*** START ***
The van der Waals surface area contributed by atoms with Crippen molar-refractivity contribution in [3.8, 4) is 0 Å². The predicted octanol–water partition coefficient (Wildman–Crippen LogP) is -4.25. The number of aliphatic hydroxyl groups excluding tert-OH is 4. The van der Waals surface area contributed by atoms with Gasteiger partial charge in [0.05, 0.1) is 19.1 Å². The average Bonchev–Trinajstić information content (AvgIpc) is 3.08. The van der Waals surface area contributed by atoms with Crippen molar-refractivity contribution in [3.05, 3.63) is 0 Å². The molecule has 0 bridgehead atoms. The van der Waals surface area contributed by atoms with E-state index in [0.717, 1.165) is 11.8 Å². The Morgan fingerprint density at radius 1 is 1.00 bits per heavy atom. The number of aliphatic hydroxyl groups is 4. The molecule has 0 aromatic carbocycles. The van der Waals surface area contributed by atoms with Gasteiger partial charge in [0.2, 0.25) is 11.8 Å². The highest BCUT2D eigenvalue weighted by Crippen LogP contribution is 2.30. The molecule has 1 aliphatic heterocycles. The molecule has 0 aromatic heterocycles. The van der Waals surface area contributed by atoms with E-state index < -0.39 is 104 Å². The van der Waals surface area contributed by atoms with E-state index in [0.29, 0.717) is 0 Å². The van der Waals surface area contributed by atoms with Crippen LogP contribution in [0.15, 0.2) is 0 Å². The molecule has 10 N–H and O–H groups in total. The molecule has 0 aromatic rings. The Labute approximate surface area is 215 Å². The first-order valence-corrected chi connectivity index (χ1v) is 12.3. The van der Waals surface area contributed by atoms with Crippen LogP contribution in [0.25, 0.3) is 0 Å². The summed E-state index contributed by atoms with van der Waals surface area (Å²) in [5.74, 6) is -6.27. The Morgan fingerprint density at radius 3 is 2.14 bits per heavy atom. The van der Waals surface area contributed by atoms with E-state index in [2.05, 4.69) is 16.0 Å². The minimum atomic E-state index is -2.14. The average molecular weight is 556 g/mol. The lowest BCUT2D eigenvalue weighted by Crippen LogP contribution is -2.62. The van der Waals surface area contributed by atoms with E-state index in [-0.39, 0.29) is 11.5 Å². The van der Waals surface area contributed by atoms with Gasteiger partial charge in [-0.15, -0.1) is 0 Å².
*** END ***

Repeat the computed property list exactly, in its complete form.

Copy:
The van der Waals surface area contributed by atoms with Crippen molar-refractivity contribution in [3.8, 4) is 0 Å². The predicted octanol–water partition coefficient (Wildman–Crippen LogP) is -4.25. The number of aliphatic hydroxyl groups excluding tert-OH is 4. The van der Waals surface area contributed by atoms with Gasteiger partial charge in [0.05, 0.1) is 19.1 Å². The average Bonchev–Trinajstić information content (AvgIpc) is 3.08. The van der Waals surface area contributed by atoms with Crippen molar-refractivity contribution in [3.05, 3.63) is 0 Å². The molecule has 0 bridgehead atoms. The van der Waals surface area contributed by atoms with E-state index in [0.717, 1.165) is 11.8 Å². The Morgan fingerprint density at radius 1 is 1.00 bits per heavy atom. The number of aliphatic hydroxyl groups is 4. The molecule has 0 aromatic carbocycles. The van der Waals surface area contributed by atoms with Gasteiger partial charge in [0.2, 0.25) is 11.8 Å². The highest BCUT2D eigenvalue weighted by Crippen LogP contribution is 2.30. The molecule has 1 aliphatic heterocycles. The molecule has 0 aromatic heterocycles. The van der Waals surface area contributed by atoms with E-state index < -0.39 is 104 Å². The van der Waals surface area contributed by atoms with E-state index in [0.29, 0.717) is 0 Å². The van der Waals surface area contributed by atoms with Crippen LogP contribution in [0.15, 0.2) is 0 Å². The molecule has 10 N–H and O–H groups in total. The molecule has 0 aromatic rings. The Labute approximate surface area is 215 Å². The first-order valence-corrected chi connectivity index (χ1v) is 12.3. The van der Waals surface area contributed by atoms with Crippen LogP contribution in [0.25, 0.3) is 0 Å². The summed E-state index contributed by atoms with van der Waals surface area (Å²) in [5.74, 6) is -6.27. The Morgan fingerprint density at radius 3 is 2.14 bits per heavy atom. The van der Waals surface area contributed by atoms with E-state index in [2.05, 4.69) is 16.0 Å². The minimum atomic E-state index is -2.14. The average molecular weight is 556 g/mol. The lowest BCUT2D eigenvalue weighted by Crippen LogP contribution is -2.62. The van der Waals surface area contributed by atoms with E-state index in [-0.39, 0.29) is 11.5 Å². The van der Waals surface area contributed by atoms with Gasteiger partial charge in [-0.15, -0.1) is 0 Å².